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JSPES, Vol. 38, No. 1 (Spring 2013)
pp. 55-79

Killing in the Name of God? Explaining the Boko Haram Phenomenon in Nigeria

Benjamin Maiangwa

United Nations University, Institute for Sustainability and Peace, Tokyo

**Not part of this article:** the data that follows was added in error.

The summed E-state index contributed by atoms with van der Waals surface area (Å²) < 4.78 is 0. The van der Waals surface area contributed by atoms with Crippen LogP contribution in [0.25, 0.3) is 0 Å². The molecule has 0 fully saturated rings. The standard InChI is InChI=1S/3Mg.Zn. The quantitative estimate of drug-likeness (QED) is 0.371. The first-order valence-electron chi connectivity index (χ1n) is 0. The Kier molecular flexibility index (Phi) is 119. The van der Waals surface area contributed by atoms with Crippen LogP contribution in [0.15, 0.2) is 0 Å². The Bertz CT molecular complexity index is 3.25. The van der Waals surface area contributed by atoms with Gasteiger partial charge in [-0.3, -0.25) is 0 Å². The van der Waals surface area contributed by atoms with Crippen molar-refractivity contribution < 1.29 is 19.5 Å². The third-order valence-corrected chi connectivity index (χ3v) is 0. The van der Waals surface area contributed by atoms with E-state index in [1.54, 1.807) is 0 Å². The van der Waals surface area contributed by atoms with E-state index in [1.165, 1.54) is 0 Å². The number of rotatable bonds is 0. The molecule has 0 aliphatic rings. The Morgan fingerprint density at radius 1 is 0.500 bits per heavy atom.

Since attaining independence in 1960, Nigeria has suffered intense cases of sectarian skirmishes resulting in massive casualties. At least 18,000 lives have been lost in hundreds of violent incidents sparked by various ethnic, religious, and political groups since the 1980s. In more recent times, the situation has been exacerbated by Boko Haram – an emerging terrorist sect – which has mounted waves of deadly bomb attacks strategically directed at a cross section of public spaces. Given this predicament, scores of articles, commentaries, and newspaper reports on the issue have erroneously misinterpreted the uprising as merely another form of religious violence, or at least as a vendetta against Christians in Nigeria. But, as this paper will argue, Boko Haram terrorism is primarily a political reaction to bad governance, organized under the cloak of religion..